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MOlecular-Scale Biophysics Research Infrastructure

Periodic Reporting for period 1 - MOSBRI (MOlecular-Scale Biophysics Research Infrastructure)

Période du rapport: 2021-07-01 au 2022-12-31

Molecular-scale biophysics aims at studying biological systems at an intermediate level between atomic-resolution structural descriptions and cellular-scale observations. It addresses essential questions on how active biomolecular assemblies form and function. These include insights into their architecture, folding, stability and dynamics, as well as into the energy and kinetics of their interactions, both at ensemble and single-event levels. It is a strongly interdisciplinary field involving physicists, biologists, chemists, as well as medical, bioinformatics and materials scientists. The MOlecular-Scale Biophysics Research Infrastructure (MOSBRI) addresses the pressing need for a truly integrated and multi-methodological taskforce in the field, combining the best up-to-date instrumentation and the best expertise available in Europe, to the benefit of all researchers in the fields of biomedicine, biotechnology, biomaterials and beyond, from both academia and industry (notably SMEs). The consortium of 2 companies and 13 academic centres of excellence from 11 countries gathers a wide complementary panel of cutting-edge instrumentation and expertise, leveraging barriers that currently hinder the optimal exploitation of molecular-scale biophysical approaches.
MOSBRI provides academic and industrial researchers with a one-stop shop Trans-National Access to the latest technological developments in advanced spectroscopies, hydrodynamics, thermodynamics, real-time kinetics, and single molecule approaches.
The consortium is playing a major role in standardisation and policymaking in the field by carrying out Joint Research Activities to develop innovative methodologies, designing robust quality control guidelines and FAIR-compatible archiving formats and databases and engaging with instrumentation, pharma, biotech and CRO SMEs.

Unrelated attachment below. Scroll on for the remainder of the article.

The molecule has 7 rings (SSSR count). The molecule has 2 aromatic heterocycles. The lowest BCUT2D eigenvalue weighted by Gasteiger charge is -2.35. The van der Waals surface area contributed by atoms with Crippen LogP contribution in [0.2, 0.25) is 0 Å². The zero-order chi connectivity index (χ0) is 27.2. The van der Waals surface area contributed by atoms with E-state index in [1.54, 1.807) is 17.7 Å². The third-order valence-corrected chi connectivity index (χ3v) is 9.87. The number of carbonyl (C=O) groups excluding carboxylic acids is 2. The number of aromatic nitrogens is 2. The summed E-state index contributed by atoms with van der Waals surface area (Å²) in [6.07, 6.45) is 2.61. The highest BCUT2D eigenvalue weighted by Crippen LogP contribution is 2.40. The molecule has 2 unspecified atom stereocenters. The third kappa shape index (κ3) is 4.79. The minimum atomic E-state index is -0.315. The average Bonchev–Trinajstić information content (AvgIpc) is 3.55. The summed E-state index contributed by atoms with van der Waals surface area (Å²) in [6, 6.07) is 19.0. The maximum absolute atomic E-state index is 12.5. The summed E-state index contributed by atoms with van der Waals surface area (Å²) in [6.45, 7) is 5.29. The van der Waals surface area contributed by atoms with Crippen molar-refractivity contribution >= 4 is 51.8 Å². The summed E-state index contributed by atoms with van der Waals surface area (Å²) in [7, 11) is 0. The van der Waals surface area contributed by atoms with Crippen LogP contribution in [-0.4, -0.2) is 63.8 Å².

MOSBRI shares and disseminates theoretical and practical knowledge through conferences and training events in Europe, contributing to the emergence of a highly qualified new generation of scientists and reaching out to scientific communities currently unaware of the full potential of the integrated use of molecular-scale biophysics tools. Moreover, MOSBRI is complementary to other research infrastructures, thus helping to create a strong cross-fertilizing ecosystem with leveraging effects for European science. MOSBRI represents a unique opportunity for Europe to remain at the forefront in the field of molecular biophysics, thereby contributing significantly to the acceleration of discoveries beneficial for OneHealth.
Since July 2021, MOSBRI has submitted 18 deliverables to the European Commission and achieved 13 milestones, attesting its highly successful trans-national access scheme and its large variety of joint research and networking activities.
• Trans-National Access: MOSBRI has put in place a dedicated TNA proposal submission system, involving a large panel of 69 external reviewers. 76 project proposals were submitted during this first reporting period, with 74 finally accepted after iterative interaction with the proposers. Of these, 48 have already had access to the MOSBRI TNA sites.
Three peer-reviewed publications have already acknowledged the contribution of our TNA scheme and at least two more are in preparation. Special efforts have been made to attract applications from industry and scientific fields other than biophysics.